i was enjoying my solitary walk home from nerul station, when my cell phone rang…
radhika!! where are you?
i’m on my way home…
come home soon! there’s a rat at home and i’m standing outside the door
THERE’S A RAT IN OUR HOUSE!!
rupali sounded really frantic on the phone, and sure enough, she was standing outside the building when i reached.
frankly, after i ended the call, i found myself smiling. but i realised the situation could turn serious. as i continued with the daily purchase of milk, bread and eggs, i wondered how big the rat must be.
if its small, its going to give us a hard time, i thought. and the bigger it is, the more difficult it will be for the rat to move. that’s it! hoping that it was a big rat, i walked on, and remembered how my dad had once used a stick to scare a mouse away at our home in thane. but i was a kid then, who knows, perhaps i was so afraid i would have been standing on the tabletop. (or was that when i saw a cockroach?)
i always wondered how it would be if i were that small. imagine huge towering figures that track you all the way into a corner, or land on you from nowhere, just like that. its also interesting how we always run away at the sight of a cockroach or a rat, when in all probability, the poor animal must be terrified out of its guts when it sees us. to top it all, its we who study psychology using it as a subject, and call it a r-a-t…rat. but how does an animal know what it’s called.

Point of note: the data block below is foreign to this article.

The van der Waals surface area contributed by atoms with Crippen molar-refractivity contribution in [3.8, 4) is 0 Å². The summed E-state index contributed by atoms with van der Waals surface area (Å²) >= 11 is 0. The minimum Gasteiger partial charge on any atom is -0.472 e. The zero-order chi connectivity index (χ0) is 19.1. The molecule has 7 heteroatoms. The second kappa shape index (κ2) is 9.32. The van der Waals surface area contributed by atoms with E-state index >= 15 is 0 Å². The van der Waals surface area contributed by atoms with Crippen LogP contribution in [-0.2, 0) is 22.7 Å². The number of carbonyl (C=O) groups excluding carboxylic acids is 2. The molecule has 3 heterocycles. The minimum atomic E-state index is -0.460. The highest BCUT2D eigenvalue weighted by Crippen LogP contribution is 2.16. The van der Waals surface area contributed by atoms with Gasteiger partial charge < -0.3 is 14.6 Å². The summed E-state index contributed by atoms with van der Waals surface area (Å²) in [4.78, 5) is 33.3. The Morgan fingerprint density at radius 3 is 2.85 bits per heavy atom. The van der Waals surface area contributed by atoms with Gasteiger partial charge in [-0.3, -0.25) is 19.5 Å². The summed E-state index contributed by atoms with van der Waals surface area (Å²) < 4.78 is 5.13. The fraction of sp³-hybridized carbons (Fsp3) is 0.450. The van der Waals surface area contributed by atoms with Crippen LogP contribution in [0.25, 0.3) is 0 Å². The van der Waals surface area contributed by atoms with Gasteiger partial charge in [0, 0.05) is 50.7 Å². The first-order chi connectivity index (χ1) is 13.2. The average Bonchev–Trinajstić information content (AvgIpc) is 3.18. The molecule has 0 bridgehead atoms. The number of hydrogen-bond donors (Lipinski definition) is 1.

as i reached the gates of my building, i saw rupali standing in the compound, still waiting for me, with nothing in her hands but the housekeys. suddenly i seemed to feel very responsible, like how a father would laugh at his child and lead the lets-get-this-rat-out-of-our-house expedition. as rupali filled me with how she saw the “big” rat and locked the doors of the other two rooms so it doesnt enter there, and that she’d already asked mahesh and daniela who were at at office, to come home quickly (i was coming back from vashi), i knocked at my neighbour’s door and asked them for a wooden stick, or something that was noisy, so i could drive the rat out.
my parents would have never believed had they seen me tapping the walls and the dabbas and boxes in the kitchen. i was beyond surprise myself…i wasn’t afraid at all! twenty minutes later, i was still tapping.
soon mahesh came in with daniela (her first week in india), and we thought it best to buy a rat-trap, since it seemed to be the least messy. what we were not sure of though, was when the rat would be inside the trap.
it was past 10:30 at night, and all we found was mortein rat cake, or rat poison. what we did next will remain unforgettable…stuffing rat cake into tomatoes and bananas!